Now on to less self absorbed content; the most frequent question I see asked about staking is what a standard deal is. It’s hard to say exactly what the standard deal is, based on the quality of player, the stakes he’s playing for, his volume of play, whether he’s doing both online and live, etc. It seems though that the majority of staking deals are either 60-40 in the backers favor with make up or 50-50 with make up. As far as deals with no make up are concerned (often done for a single event situation) the standard seems to be 80-20 in the backers favor, though considering the variance involved there those numbers can fluctuate to a good degree.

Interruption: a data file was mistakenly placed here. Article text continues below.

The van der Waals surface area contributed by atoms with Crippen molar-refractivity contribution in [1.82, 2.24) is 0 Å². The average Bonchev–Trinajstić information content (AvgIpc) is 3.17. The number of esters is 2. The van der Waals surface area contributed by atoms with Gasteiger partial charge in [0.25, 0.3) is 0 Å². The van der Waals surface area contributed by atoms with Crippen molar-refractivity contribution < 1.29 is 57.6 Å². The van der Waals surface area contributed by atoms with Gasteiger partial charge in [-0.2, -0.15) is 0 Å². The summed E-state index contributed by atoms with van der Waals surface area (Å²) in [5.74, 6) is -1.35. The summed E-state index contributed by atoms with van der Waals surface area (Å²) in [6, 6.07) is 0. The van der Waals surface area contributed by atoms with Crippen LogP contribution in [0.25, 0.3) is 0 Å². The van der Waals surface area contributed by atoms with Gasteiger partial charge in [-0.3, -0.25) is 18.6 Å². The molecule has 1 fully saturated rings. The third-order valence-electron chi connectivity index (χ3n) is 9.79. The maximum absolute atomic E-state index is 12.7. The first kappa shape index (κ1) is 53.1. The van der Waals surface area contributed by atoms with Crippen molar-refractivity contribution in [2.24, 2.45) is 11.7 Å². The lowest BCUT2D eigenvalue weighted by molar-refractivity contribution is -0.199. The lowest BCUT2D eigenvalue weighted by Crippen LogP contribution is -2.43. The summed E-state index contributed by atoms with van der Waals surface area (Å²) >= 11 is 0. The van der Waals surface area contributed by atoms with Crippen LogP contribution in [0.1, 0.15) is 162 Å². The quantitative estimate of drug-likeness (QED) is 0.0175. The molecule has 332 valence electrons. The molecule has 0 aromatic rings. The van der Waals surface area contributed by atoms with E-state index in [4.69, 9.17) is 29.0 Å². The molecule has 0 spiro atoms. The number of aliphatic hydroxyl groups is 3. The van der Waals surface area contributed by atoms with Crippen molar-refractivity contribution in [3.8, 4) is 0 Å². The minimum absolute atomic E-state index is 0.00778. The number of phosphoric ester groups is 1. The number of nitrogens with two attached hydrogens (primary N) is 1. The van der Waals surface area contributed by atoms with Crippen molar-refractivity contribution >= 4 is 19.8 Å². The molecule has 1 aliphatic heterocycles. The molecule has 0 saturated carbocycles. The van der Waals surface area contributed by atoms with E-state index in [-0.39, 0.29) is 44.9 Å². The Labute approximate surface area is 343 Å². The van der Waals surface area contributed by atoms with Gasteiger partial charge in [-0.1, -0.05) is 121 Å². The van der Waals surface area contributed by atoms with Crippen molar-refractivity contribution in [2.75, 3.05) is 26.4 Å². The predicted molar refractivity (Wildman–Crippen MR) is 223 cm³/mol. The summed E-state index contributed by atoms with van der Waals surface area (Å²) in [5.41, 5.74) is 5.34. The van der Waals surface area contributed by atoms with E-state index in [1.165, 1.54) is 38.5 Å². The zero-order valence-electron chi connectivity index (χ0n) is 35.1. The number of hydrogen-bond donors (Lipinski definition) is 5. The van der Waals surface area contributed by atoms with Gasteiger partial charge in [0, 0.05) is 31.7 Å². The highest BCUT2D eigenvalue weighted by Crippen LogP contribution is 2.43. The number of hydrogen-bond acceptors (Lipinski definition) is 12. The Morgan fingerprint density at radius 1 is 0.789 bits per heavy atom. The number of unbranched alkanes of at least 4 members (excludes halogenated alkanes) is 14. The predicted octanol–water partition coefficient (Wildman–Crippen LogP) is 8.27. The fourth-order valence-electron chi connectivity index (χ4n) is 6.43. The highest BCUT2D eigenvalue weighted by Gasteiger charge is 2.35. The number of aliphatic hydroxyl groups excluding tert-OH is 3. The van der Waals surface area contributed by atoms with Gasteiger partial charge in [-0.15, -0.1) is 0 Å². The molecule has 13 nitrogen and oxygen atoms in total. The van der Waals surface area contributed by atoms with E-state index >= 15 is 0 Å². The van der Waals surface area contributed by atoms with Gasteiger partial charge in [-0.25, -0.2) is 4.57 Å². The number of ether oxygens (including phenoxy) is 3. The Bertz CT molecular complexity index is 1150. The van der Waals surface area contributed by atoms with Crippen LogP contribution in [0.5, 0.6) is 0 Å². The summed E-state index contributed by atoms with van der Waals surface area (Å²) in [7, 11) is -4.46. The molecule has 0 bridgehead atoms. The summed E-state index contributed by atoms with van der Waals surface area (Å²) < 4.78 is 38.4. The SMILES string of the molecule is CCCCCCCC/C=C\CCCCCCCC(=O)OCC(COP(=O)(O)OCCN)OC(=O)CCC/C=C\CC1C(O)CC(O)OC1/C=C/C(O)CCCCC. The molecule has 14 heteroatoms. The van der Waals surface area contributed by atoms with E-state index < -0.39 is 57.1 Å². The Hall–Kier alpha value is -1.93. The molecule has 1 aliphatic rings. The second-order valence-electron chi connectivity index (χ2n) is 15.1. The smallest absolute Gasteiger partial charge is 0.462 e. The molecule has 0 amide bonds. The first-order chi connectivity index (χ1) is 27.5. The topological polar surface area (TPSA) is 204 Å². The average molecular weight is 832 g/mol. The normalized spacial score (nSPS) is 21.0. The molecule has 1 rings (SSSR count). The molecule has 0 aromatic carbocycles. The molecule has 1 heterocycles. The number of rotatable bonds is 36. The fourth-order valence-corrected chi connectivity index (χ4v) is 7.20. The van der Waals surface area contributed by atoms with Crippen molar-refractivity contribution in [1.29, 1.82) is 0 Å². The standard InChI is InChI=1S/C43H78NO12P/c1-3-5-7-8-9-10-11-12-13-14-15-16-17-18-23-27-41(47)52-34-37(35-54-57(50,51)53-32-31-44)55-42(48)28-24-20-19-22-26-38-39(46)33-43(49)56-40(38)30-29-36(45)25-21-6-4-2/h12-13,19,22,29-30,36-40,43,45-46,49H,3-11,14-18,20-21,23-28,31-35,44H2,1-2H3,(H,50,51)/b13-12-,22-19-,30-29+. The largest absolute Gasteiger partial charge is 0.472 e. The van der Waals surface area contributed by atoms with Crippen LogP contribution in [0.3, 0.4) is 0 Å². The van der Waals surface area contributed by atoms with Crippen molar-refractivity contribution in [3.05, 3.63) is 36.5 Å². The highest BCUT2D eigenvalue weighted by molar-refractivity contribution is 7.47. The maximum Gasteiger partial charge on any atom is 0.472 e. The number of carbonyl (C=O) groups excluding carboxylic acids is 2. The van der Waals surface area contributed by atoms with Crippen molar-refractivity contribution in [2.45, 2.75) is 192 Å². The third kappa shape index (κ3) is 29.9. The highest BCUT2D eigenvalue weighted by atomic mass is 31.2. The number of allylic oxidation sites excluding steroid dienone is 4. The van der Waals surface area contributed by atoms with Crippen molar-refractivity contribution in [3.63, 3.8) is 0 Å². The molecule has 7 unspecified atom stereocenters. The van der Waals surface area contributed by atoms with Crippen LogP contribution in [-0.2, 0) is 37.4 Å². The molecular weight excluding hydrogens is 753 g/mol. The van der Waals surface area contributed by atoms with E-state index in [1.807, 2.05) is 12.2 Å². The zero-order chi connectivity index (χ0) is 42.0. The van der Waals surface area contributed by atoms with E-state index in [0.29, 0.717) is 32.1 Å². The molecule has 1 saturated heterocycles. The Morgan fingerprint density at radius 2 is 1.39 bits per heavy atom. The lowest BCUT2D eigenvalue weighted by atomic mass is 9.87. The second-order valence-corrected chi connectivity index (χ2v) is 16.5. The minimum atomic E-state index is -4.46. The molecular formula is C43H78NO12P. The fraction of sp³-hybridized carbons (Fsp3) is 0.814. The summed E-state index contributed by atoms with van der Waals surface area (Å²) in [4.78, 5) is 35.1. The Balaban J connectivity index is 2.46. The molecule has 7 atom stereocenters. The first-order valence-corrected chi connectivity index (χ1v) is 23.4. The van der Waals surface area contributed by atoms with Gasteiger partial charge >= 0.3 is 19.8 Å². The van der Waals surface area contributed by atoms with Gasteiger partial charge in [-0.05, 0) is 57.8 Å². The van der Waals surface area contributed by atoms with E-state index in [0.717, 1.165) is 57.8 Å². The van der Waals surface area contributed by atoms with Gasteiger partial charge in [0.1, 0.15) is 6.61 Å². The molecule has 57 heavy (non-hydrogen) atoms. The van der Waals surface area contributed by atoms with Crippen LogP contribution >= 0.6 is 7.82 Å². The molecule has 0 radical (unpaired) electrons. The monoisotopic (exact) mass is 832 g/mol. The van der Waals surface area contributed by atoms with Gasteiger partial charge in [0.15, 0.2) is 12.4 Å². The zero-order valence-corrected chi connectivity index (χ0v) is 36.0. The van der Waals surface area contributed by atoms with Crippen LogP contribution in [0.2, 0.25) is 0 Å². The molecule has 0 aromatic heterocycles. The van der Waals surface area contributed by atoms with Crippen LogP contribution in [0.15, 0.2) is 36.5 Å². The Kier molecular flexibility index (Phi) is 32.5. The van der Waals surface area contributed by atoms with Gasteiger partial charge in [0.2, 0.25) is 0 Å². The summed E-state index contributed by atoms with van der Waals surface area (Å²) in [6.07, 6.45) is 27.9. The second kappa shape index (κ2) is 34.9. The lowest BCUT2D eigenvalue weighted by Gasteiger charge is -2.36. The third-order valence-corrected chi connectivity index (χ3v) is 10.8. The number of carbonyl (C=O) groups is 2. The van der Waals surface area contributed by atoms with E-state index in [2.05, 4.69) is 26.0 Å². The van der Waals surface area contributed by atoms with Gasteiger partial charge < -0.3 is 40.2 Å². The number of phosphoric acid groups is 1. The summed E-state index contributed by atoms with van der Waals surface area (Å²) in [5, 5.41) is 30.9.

Next most frequently asked seems to be how to get staked. This is a pretty elaborate topic. I think a list of qualities and steps towards getting backed will be appropriate here:
1. Honesty: First and foremost a player who wants to be backed needs to be considered trustworthy. If you don’t have this you are pretty much useless to a backer. Backers don’t want to operate like babysitters and they don’t want to have to deal with players who might be lying, stealing, or omitting details to them. Having an honest reputation within the community goes a long way.
2. Communication: A player needs to let his backer know what he intends to do and how. He needs to let him know what he needs and what he’ll provide. One of the most common problems in backing arrangements is a player playing an event and the backer and player not being entirely sure if the other thinks he has his action. If there is any event you either intend or hope to play, you always must let your backer know in advance to get approval unless he has given you free reign ahead of time.